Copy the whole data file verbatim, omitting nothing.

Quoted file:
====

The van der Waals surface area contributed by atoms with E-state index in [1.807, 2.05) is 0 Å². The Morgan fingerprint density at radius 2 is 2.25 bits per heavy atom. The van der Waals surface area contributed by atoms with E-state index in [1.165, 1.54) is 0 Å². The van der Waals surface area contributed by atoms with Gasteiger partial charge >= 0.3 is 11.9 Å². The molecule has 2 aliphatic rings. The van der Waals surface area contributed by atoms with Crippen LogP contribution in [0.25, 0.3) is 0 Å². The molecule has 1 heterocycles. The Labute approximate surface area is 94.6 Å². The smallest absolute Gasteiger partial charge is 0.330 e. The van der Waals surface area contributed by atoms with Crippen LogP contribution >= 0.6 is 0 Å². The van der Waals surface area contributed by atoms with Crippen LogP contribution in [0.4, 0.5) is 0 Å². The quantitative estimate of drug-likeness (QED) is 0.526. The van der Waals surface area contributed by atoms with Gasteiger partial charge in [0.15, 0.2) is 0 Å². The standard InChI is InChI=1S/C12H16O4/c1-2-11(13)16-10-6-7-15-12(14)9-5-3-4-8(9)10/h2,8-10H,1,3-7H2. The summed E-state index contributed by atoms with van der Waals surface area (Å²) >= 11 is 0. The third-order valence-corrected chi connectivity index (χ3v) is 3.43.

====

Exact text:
The van der Waals surface area contributed by atoms with E-state index in [1.807, 2.05) is 0 Å². The Morgan fingerprint density at radius 2 is 2.25 bits per heavy atom. The van der Waals surface area contributed by atoms with E-state index in [1.165, 1.54) is 0 Å². The van der Waals surface area contributed by atoms with Gasteiger partial charge >= 0.3 is 11.9 Å². The molecule has 2 aliphatic rings. The van der Waals surface area contributed by atoms with Crippen LogP contribution in [0.25, 0.3) is 0 Å². The molecule has 1 heterocycles. The Labute approximate surface area is 94.6 Å². The smallest absolute Gasteiger partial charge is 0.330 e. The van der Waals surface area contributed by atoms with Crippen LogP contribution >= 0.6 is 0 Å². The van der Waals surface area contributed by atoms with Crippen LogP contribution in [0.4, 0.5) is 0 Å². The quantitative estimate of drug-likeness (QED) is 0.526. The van der Waals surface area contributed by atoms with Gasteiger partial charge in [0.15, 0.2) is 0 Å². The standard InChI is InChI=1S/C12H16O4/c1-2-11(13)16-10-6-7-15-12(14)9-5-3-4-8(9)10/h2,8-10H,1,3-7H2. The summed E-state index contributed by atoms with van der Waals surface area (Å²) >= 11 is 0. The third-order valence-corrected chi connectivity index (χ3v) is 3.43.